Our primary research goal is to generate a comprehensive description of how BFCNs do their jobs and to identify traits that put them at risk. Based upon our study of other neurons that are lost prematurely in PD, our hypothesis is that there is one trait that underlies their selective vulnerability – they work too hard. BFCNs, like other neurons at risk in PD, appear to be constantly active, working to coordinate neural activity in response to environmental challenges. To stay ‘vigilant’ and sustain their lines of communication, BFCNs appear to be constantly stimulating intracellular powerplants (mitochondria). A by-product of stimulation is a form of pollution (free radicals). Over time, the pollution appears to damage the powerplants themselves and neighboring parts of the neuron, leading ultimately to dysfunction and death.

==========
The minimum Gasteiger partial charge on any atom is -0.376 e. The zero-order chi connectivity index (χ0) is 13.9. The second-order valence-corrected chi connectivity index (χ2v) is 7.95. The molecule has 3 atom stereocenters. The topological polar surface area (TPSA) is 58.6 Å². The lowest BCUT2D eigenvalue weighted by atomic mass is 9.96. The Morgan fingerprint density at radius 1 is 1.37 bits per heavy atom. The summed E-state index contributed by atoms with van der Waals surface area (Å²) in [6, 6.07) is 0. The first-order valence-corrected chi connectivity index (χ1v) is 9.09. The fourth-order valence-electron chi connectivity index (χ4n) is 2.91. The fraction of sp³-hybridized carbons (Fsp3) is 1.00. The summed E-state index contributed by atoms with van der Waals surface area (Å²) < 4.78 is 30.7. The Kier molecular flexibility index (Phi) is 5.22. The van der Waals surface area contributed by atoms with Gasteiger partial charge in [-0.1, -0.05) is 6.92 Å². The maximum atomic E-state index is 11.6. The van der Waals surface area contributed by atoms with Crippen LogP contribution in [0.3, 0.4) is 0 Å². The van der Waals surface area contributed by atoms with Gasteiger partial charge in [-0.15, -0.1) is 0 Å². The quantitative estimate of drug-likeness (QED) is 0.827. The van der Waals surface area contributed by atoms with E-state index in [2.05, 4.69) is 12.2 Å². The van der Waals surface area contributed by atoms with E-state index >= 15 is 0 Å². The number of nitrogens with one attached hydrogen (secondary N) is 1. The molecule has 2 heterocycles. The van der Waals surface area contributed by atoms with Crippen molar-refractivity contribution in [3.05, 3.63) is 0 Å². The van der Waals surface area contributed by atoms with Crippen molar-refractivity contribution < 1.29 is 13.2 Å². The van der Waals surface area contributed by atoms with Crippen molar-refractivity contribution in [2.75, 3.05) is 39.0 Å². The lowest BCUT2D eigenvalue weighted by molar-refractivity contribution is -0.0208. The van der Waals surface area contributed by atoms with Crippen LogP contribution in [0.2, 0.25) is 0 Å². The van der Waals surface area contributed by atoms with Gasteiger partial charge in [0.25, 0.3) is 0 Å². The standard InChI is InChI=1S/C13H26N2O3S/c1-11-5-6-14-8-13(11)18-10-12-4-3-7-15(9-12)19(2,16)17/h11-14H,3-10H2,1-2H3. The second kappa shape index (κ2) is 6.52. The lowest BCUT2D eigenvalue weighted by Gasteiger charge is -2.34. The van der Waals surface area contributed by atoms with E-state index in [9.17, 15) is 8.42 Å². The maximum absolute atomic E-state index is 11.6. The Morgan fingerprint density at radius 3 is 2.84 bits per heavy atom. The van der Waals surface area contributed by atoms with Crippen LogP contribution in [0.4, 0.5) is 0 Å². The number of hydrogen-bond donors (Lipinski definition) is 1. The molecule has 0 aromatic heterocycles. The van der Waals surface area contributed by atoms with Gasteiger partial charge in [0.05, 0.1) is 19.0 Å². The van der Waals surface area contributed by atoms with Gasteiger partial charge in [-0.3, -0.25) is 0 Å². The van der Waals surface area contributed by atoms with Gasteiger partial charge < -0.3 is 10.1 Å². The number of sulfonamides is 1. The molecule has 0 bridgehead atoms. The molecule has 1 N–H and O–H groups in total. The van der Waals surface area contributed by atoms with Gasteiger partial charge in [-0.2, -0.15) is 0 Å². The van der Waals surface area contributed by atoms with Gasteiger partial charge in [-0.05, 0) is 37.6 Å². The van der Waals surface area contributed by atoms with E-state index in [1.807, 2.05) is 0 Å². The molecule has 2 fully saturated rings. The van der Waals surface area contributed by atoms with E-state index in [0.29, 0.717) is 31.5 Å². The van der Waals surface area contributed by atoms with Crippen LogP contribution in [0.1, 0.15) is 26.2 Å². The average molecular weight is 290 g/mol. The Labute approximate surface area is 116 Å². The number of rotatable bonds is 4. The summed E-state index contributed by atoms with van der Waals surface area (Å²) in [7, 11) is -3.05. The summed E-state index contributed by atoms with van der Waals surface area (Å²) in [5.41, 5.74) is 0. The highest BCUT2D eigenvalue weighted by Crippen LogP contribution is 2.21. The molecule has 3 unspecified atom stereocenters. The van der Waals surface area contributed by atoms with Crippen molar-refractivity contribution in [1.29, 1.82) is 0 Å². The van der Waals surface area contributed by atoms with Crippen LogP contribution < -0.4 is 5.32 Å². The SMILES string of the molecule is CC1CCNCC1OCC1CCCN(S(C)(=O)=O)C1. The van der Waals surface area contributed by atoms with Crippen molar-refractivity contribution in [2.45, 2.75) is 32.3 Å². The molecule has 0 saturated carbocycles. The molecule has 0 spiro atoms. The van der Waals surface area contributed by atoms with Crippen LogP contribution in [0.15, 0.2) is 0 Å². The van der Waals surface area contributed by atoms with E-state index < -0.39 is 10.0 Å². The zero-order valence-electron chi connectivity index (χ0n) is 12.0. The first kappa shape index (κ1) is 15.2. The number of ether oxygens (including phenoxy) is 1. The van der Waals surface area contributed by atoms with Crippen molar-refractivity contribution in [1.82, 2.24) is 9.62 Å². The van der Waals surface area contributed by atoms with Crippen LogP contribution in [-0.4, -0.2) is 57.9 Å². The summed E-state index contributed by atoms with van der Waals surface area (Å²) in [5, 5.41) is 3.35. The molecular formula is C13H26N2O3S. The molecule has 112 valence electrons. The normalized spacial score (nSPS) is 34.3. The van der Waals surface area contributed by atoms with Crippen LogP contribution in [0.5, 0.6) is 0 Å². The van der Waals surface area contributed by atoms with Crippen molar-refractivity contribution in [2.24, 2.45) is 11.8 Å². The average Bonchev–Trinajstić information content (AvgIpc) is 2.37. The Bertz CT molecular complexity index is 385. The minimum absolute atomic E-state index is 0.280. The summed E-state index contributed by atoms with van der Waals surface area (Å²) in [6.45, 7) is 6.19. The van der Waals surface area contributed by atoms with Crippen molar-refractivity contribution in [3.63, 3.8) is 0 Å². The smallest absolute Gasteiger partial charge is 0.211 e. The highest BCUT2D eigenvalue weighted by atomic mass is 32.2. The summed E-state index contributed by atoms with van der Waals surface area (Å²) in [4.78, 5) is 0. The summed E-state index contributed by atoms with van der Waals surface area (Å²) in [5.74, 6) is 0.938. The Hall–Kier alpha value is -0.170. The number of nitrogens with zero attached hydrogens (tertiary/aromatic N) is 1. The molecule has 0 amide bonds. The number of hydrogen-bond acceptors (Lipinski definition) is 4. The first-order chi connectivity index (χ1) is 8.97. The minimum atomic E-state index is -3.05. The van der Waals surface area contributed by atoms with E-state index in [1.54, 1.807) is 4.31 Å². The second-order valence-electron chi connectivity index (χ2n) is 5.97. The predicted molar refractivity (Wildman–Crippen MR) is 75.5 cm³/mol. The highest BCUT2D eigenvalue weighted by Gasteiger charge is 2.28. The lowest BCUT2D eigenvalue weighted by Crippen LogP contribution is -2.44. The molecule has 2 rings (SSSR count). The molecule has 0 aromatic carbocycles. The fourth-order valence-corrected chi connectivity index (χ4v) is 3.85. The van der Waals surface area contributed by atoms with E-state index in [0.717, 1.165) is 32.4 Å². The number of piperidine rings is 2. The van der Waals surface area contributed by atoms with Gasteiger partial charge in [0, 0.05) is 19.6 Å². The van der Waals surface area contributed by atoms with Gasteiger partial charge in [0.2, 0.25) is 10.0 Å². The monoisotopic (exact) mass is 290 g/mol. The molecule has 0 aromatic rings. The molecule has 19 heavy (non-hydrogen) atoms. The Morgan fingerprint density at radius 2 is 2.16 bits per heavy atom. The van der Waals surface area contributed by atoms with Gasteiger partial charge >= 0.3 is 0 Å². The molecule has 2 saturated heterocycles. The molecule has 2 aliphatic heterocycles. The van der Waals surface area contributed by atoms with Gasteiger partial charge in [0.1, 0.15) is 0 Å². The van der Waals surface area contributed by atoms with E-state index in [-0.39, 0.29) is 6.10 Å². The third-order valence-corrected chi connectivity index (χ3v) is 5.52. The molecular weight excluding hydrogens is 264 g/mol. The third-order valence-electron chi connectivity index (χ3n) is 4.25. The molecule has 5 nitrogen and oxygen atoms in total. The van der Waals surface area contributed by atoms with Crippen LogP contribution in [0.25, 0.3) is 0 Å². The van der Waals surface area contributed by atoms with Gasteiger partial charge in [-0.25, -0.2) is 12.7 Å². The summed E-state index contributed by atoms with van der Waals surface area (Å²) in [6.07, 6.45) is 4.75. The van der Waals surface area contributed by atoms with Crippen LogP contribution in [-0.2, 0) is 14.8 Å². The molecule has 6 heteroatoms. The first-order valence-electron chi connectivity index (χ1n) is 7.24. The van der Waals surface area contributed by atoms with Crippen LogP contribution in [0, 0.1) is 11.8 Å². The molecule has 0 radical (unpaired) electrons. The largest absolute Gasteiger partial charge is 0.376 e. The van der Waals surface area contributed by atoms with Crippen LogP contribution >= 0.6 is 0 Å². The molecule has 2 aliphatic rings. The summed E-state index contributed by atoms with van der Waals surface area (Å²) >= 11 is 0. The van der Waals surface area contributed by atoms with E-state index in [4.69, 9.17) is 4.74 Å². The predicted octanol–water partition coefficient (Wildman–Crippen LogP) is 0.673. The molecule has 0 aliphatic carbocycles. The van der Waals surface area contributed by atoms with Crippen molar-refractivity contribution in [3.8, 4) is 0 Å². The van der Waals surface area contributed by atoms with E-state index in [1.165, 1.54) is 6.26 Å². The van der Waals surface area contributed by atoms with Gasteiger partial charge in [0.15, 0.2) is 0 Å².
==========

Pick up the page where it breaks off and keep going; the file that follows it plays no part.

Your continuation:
|Effective start/end date||8/1/20 → 7/31/23|
- U.S. Army Medical Research and Materiel Command (W81XWH2010667)